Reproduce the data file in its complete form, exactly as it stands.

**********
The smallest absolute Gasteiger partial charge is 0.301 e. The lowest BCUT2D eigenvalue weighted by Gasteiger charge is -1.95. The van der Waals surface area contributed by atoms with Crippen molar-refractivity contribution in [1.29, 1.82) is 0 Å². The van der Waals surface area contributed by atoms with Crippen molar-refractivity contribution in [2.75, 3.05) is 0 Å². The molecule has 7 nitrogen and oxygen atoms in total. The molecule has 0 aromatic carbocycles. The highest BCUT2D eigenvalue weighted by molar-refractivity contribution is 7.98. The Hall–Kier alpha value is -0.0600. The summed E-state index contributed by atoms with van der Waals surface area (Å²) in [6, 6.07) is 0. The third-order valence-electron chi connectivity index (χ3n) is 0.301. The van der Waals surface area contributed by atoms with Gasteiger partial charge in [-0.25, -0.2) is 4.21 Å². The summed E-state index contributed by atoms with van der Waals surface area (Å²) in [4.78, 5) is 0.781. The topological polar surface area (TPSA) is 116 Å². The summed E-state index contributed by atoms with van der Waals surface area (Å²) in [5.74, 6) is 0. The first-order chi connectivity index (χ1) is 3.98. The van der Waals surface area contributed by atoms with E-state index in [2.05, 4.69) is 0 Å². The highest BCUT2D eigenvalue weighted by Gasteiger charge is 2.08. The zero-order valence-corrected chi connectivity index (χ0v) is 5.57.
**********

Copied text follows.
The smallest absolute Gasteiger partial charge is 0.301 e. The lowest BCUT2D eigenvalue weighted by Gasteiger charge is -1.95. The van der Waals surface area contributed by atoms with Crippen molar-refractivity contribution in [1.29, 1.82) is 0 Å². The van der Waals surface area contributed by atoms with Crippen molar-refractivity contribution in [2.75, 3.05) is 0 Å². The molecule has 7 nitrogen and oxygen atoms in total. The molecule has 0 aromatic carbocycles. The highest BCUT2D eigenvalue weighted by molar-refractivity contribution is 7.98. The Hall–Kier alpha value is -0.0600. The summed E-state index contributed by atoms with van der Waals surface area (Å²) in [6, 6.07) is 0. The third-order valence-electron chi connectivity index (χ3n) is 0.301. The van der Waals surface area contributed by atoms with Gasteiger partial charge in [-0.25, -0.2) is 4.21 Å². The summed E-state index contributed by atoms with van der Waals surface area (Å²) in [4.78, 5) is 0.781. The topological polar surface area (TPSA) is 116 Å². The summed E-state index contributed by atoms with van der Waals surface area (Å²) in [5.74, 6) is 0. The first-order chi connectivity index (χ1) is 3.98. The van der Waals surface area contributed by atoms with E-state index in [2.05, 4.69) is 0 Å². The highest BCUT2D eigenvalue weighted by Gasteiger charge is 2.08. The zero-order valence-corrected chi connectivity index (χ0v) is 5.57.